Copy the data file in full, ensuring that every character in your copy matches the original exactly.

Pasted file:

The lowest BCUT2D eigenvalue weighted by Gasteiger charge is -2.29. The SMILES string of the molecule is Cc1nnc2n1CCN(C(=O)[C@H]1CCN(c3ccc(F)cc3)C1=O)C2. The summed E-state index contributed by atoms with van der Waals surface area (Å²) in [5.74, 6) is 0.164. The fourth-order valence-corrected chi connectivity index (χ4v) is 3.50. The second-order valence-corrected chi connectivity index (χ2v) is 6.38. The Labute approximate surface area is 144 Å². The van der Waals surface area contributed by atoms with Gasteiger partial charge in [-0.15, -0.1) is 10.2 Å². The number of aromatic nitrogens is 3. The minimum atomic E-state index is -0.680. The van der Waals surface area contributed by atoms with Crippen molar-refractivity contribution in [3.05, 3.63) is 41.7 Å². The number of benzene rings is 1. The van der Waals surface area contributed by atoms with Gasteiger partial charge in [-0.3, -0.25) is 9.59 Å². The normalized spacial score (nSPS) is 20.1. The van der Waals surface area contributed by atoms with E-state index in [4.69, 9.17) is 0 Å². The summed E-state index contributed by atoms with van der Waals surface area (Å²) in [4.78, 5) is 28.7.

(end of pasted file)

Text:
The lowest BCUT2D eigenvalue weighted by Gasteiger charge is -2.29. The SMILES string of the molecule is Cc1nnc2n1CCN(C(=O)[C@H]1CCN(c3ccc(F)cc3)C1=O)C2. The summed E-state index contributed by atoms with van der Waals surface area (Å²) in [5.74, 6) is 0.164. The fourth-order valence-corrected chi connectivity index (χ4v) is 3.50. The second-order valence-corrected chi connectivity index (χ2v) is 6.38. The Labute approximate surface area is 144 Å². The van der Waals surface area contributed by atoms with Gasteiger partial charge in [-0.15, -0.1) is 10.2 Å². The number of aromatic nitrogens is 3. The minimum atomic E-state index is -0.680. The van der Waals surface area contributed by atoms with Crippen molar-refractivity contribution in [3.05, 3.63) is 41.7 Å². The number of benzene rings is 1. The van der Waals surface area contributed by atoms with Gasteiger partial charge in [-0.3, -0.25) is 9.59 Å². The normalized spacial score (nSPS) is 20.1. The van der Waals surface area contributed by atoms with E-state index in [4.69, 9.17) is 0 Å². The summed E-state index contributed by atoms with van der Waals surface area (Å²) in [4.78, 5) is 28.7.